As the name tells you, Keystone’s dehumidifier is designed to hold lots of water, 70 pints daily. It works best in bigger environments that are 4,500 square feet. If you’re concerned about emptying 70 pints of water, try the continuous draining option. This requires a garden hose but will start filtering water out before the tank gets completely full.
When the tank does fill up, the dehumidifier will turn off on its own. You’ll also get a full bucket alert.
The Keystone has four casters that are omnidirectional so you can move the dehumidifier where it’s needed most. With an included LED display, it’s easy to choose the level of humidity you want in your vehicle. You also get several settings, including Auto-Defrost, Turbo, and Normal. If you want to adjust to a certain humidity but your power goes out, you’ll appreciate the Auto-Restart function. This retains your settings.
What You Need to Know Before Buying an RV Dehumidifier
If you’re buying your first RV dehumidifier, all the new terminology being thrown at you can be very confusing. This short Q&A can fill in the gaps in your knowledge so you can make an educated buying decision.
What’s a Refrigerant Dehumidifier?
If you fear a widespread mold problem in your RV, you’ll want to use a refrigerant dehumidifier. This can control the condensation in your whole vehicle.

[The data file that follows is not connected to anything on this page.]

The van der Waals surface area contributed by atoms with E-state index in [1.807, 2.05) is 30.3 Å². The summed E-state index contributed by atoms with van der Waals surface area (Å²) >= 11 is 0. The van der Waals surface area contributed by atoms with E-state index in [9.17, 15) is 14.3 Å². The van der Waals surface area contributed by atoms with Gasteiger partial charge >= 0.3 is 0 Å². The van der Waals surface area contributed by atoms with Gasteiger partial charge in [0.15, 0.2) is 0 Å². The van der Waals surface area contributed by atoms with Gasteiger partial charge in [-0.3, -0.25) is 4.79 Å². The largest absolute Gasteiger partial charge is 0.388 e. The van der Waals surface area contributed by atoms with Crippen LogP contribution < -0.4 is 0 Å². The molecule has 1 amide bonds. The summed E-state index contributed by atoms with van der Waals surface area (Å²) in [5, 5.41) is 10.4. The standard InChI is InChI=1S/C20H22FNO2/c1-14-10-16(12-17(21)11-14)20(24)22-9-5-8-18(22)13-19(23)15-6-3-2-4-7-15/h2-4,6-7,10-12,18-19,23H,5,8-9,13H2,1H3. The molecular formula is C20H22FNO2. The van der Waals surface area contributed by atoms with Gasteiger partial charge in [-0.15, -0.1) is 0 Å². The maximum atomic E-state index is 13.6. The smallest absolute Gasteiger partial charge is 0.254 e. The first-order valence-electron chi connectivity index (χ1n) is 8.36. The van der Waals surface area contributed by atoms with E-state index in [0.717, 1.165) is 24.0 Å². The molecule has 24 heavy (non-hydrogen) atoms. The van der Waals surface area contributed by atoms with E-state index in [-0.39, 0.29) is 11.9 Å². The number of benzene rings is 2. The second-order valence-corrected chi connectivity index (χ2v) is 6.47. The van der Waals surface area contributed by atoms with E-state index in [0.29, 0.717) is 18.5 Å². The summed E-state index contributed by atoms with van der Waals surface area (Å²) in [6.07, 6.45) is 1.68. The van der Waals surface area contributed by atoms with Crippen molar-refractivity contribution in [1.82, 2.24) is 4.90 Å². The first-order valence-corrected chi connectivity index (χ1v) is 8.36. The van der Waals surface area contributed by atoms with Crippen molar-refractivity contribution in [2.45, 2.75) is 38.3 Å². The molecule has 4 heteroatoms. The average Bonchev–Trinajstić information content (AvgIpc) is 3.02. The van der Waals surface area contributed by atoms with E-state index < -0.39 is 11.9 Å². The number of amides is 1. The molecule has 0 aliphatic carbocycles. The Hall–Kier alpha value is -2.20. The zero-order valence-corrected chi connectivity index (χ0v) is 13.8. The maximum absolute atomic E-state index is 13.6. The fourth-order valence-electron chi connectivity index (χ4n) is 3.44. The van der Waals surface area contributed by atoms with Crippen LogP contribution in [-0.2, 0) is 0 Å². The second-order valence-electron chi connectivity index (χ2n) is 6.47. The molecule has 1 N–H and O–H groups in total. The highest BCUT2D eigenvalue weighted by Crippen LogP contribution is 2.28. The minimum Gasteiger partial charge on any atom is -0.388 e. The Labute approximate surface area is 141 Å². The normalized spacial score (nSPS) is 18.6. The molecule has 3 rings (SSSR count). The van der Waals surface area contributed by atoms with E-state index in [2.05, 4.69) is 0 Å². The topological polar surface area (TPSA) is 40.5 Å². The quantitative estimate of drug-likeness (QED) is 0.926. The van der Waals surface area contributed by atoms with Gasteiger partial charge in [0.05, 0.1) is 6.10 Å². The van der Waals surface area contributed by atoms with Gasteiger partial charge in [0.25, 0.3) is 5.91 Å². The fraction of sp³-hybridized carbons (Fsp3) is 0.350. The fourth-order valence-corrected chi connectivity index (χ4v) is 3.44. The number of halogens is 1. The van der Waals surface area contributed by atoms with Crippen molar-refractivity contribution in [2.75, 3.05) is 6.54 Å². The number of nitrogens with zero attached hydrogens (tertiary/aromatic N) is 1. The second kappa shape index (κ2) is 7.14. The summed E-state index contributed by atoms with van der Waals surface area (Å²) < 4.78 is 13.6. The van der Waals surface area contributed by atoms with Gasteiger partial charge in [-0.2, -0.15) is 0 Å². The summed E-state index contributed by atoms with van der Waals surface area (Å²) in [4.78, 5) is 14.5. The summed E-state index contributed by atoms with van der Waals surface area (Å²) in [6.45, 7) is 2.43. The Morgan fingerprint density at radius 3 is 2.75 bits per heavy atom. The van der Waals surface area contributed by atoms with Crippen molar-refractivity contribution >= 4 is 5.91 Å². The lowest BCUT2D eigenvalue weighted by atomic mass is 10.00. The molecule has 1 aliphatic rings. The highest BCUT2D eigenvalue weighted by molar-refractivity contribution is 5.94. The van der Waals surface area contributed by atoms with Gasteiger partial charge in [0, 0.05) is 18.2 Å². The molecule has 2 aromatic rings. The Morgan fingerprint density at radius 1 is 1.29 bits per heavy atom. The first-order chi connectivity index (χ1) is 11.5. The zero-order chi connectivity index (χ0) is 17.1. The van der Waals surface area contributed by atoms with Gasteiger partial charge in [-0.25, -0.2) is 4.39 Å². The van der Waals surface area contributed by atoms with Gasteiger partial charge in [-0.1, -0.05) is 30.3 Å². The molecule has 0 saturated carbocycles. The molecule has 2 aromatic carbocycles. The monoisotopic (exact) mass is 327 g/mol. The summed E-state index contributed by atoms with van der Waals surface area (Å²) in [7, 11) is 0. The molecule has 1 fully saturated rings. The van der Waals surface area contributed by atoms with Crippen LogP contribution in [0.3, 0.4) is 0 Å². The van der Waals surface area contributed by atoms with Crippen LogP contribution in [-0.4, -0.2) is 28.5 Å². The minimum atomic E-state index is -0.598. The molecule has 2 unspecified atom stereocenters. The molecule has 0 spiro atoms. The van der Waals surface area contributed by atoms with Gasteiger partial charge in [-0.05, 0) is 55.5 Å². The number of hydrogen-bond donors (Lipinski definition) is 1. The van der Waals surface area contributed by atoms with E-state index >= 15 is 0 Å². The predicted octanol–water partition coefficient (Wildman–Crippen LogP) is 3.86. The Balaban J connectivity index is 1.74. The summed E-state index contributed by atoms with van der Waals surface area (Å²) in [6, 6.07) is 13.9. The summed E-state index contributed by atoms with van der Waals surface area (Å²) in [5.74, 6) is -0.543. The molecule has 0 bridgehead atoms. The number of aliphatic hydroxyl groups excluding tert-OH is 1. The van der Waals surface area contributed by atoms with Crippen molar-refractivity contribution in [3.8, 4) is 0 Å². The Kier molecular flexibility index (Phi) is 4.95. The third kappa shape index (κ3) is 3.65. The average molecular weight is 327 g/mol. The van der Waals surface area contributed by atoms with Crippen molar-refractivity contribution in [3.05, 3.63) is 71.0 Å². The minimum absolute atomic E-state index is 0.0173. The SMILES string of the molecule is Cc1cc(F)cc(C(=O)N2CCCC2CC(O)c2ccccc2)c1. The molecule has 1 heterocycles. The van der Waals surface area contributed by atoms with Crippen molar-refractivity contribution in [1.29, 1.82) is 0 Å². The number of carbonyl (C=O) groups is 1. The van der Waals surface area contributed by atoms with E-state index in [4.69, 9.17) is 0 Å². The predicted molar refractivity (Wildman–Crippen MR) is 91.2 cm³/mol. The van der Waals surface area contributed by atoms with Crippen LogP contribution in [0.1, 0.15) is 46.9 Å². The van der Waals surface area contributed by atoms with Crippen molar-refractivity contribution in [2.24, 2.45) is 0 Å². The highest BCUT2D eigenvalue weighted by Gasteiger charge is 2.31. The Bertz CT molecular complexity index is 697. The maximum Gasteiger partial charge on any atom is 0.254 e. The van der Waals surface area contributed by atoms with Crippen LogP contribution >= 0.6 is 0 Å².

A refrigerant dehumidifier is typically the less expensive of the two types. While it uses less power compared to desiccant dehumidifiers, it tends to contain more components and parts. It also weighs more and is quite noisy. If the temperatures drop below 40 degrees Fahrenheit in your RV, your refrigerant dehumidifier might not work as well as it would in higher temperatures.
What’s a Desiccant Dehumidifier?
Then there are desiccant dehumidifiers. These can be recharged for use again and again. Unlike refrigerant dehumidifiers, they’re only meant to reduce condensation in small areas, not the whole RV. If you’re set on using a desiccant dehumidifier, then you’d need to buy several to prevent mold and mildew from getting in all parts of your vehicle.
While desiccant dehumidifiers are lightweight, they use a lot of power. They’re also far pricier than refrigerant dehumidifiers. For the higher price, you’ll get a unit that makes less noise. It also can handle colder temperatures that dip into the 30s.
What Is an Extraction Rate and What Does It Mean?
As you begin shopping for dehumidifiers for your RV, whether online or in a store, you’re going to see a term called the extraction rate. What exactly does this mean?
An extraction rate refers to how much water the RV dehumidifier will remove daily. Unfortunately, extraction rates are tough to measure. That’s because manufacturers go by different parameters when determining their respective extraction rates. Some brands focus more on relative humidity and how much that drops while others track the temperature. That may mean seeing wildly fluctuating extraction rates.
When you compare different RV dehumidifiers, be smart. Know that while extraction rates are important, they aren’t the be-all, end-all to how well your dehumidifier will work.
We hope this guide made choosing an RV dehumidifier easier. Good luck!